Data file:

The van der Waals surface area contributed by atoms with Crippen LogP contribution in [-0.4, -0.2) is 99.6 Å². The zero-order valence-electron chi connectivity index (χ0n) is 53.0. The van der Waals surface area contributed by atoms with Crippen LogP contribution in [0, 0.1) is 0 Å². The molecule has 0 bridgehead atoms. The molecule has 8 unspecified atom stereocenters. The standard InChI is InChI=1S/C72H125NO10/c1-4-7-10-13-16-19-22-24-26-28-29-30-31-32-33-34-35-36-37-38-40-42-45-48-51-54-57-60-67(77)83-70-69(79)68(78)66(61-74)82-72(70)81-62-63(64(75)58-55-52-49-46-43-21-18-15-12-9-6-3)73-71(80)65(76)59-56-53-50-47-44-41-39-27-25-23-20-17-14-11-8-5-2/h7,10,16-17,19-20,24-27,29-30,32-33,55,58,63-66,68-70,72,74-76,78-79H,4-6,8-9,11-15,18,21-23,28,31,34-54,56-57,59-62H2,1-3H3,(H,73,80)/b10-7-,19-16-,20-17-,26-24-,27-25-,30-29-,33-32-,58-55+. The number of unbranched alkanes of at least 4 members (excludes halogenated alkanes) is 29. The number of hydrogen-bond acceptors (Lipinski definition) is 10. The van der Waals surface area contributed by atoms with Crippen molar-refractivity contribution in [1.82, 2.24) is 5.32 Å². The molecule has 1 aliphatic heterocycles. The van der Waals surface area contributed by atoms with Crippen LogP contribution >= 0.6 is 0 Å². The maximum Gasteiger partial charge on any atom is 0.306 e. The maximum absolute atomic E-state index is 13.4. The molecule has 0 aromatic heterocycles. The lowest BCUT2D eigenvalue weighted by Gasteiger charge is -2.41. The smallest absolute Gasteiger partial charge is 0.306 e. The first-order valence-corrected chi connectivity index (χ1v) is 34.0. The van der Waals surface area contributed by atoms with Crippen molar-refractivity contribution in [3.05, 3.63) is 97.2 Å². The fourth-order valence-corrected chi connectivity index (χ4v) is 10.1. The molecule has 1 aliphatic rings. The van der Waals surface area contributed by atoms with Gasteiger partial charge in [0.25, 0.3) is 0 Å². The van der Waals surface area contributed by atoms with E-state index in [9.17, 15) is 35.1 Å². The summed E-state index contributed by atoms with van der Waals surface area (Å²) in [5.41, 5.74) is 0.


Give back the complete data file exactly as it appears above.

The van der Waals surface area contributed by atoms with Crippen LogP contribution in [-0.4, -0.2) is 99.6 Å². The zero-order valence-electron chi connectivity index (χ0n) is 53.0. The van der Waals surface area contributed by atoms with Crippen LogP contribution in [0, 0.1) is 0 Å². The molecule has 0 bridgehead atoms. The molecule has 8 unspecified atom stereocenters. The standard InChI is InChI=1S/C72H125NO10/c1-4-7-10-13-16-19-22-24-26-28-29-30-31-32-33-34-35-36-37-38-40-42-45-48-51-54-57-60-67(77)83-70-69(79)68(78)66(61-74)82-72(70)81-62-63(64(75)58-55-52-49-46-43-21-18-15-12-9-6-3)73-71(80)65(76)59-56-53-50-47-44-41-39-27-25-23-20-17-14-11-8-5-2/h7,10,16-17,19-20,24-27,29-30,32-33,55,58,63-66,68-70,72,74-76,78-79H,4-6,8-9,11-15,18,21-23,28,31,34-54,56-57,59-62H2,1-3H3,(H,73,80)/b10-7-,19-16-,20-17-,26-24-,27-25-,30-29-,33-32-,58-55+. The number of unbranched alkanes of at least 4 members (excludes halogenated alkanes) is 29. The number of hydrogen-bond acceptors (Lipinski definition) is 10. The van der Waals surface area contributed by atoms with Crippen molar-refractivity contribution in [1.82, 2.24) is 5.32 Å². The molecule has 1 aliphatic heterocycles. The van der Waals surface area contributed by atoms with Crippen LogP contribution >= 0.6 is 0 Å². The maximum Gasteiger partial charge on any atom is 0.306 e. The maximum absolute atomic E-state index is 13.4. The molecule has 0 aromatic heterocycles. The lowest BCUT2D eigenvalue weighted by Gasteiger charge is -2.41. The smallest absolute Gasteiger partial charge is 0.306 e. The first-order valence-corrected chi connectivity index (χ1v) is 34.0. The van der Waals surface area contributed by atoms with Crippen molar-refractivity contribution in [3.05, 3.63) is 97.2 Å². The fourth-order valence-corrected chi connectivity index (χ4v) is 10.1. The molecule has 1 aliphatic rings. The van der Waals surface area contributed by atoms with Gasteiger partial charge in [0.25, 0.3) is 0 Å². The van der Waals surface area contributed by atoms with E-state index in [9.17, 15) is 35.1 Å². The summed E-state index contributed by atoms with van der Waals surface area (Å²) in [5.41, 5.74) is 0.